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PR Colleagues: Google Reader is Not a Substitute for Reading

January 13, 2011 Leave a comment

In my 20 years in the PR business, I’ve developed a few pet peeves, but none gets me as riled up as working with PR people who don’t take the time to read.   Reading is one key difference between a truly superior agency/team/practitioner and one that’s mediocre.  And it shows in the work generated for clients.

PR has a unique ability to influence, and be influenced by, content in the media.  If you don’t understand the content, or the broader context of the content, how do you hope to be effective stewards of your clients’ business and messaging?  Limiting your knowledge base to story headlines or snippets that appear in your Google Reader page, triggered by a narrow set of keywords and inputs, isn’t the way to get a feel for the broader business landscape of your clients.  Google is one tactic to follow the news, but it’s not the only tactic.  Twitter, Facebook, and the next hot social media tool are also tactics.  Reading, seeking out, and digesting relevant information is a different exercise than tweeting, or just following tweets and hashtags.

For example: you have a client that makes laptop computers.  Your objective is to keep their products top-of-mind in the media.  So you set your Google Reader to include gadget sites, mobile computing sites, maybe a tech site or two.  Are you following any business press, and did you catch this morning’s story about falling DRAM prices that could affect your client’s products?  Are you following stories about executives that are looking for the best laptop for travel?  What are you doing to look beyond your narrow window for story and trend ideas?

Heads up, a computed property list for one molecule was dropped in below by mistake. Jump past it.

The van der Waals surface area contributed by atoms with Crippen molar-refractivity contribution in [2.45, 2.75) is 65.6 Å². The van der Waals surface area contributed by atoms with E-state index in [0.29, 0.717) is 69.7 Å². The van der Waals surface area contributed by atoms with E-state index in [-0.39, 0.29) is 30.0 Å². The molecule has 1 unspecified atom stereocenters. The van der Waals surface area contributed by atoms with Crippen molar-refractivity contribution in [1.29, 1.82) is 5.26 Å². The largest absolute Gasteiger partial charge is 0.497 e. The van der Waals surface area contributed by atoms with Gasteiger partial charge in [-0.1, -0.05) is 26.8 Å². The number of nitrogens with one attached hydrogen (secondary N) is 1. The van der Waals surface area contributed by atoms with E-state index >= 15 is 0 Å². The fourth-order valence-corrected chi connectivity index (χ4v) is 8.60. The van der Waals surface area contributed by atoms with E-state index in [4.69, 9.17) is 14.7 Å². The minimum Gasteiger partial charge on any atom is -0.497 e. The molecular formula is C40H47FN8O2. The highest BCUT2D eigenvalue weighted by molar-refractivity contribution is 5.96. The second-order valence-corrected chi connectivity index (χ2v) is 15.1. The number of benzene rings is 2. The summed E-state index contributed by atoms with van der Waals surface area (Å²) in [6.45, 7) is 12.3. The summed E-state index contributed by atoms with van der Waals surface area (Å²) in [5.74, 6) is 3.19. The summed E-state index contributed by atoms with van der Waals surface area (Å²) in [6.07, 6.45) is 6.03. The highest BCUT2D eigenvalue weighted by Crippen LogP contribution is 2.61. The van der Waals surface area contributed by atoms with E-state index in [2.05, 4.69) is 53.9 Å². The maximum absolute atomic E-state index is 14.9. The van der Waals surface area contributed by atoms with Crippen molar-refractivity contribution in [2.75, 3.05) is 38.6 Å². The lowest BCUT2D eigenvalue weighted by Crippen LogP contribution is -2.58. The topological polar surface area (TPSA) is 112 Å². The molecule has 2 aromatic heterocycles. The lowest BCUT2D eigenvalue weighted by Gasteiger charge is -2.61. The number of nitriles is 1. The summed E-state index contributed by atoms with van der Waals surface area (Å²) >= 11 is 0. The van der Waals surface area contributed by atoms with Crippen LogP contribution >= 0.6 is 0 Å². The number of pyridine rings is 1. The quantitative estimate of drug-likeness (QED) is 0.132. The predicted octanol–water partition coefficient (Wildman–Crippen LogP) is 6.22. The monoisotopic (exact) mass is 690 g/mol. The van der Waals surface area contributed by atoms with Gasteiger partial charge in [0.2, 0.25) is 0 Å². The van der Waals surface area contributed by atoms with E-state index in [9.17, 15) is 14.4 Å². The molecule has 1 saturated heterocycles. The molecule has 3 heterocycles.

There’s a German term for getting a deep sense for what the market is doing – it’s called the Zeitgeist.  The concept is derived from the words Zeit (spirit) and Geist (time) – literally, the “spirit of the time.”  It reflects a mood, an attitude, a general understanding of what people in the market are thinking (in a macro or micro sense) around you.  When one actively reads or seeks out information, that person can start to synthesize the “spirit of the time.”  And if nothing else, it’s grounds for having an intelligent conversation on the subject matter with the client or (heaven forbid!) with reporters.  This concept applies to everything from computers to kiwis.

So what to read?  Read anything, and everything.  Books, business magazines (online and offline), The Wall Street Journal, vertical publications that are specific to your clients’ industry, happenings in the Facebook and LinkedIn groups that are related to your clients, political discourse that you both agree and don’t agree with, etc.  It’s much better to go deep on a topic than just pick a couple of sources.  Clients look to the PR team to help them understand the dynamics in the media.  Without reading, there’s no understanding of these dynamics, and no usable context to deliver the most impactful recommendation to a client.

In my next post I’ll talk about the art of “thinking like the client.”

Categories: Effective PR, Messaging, PR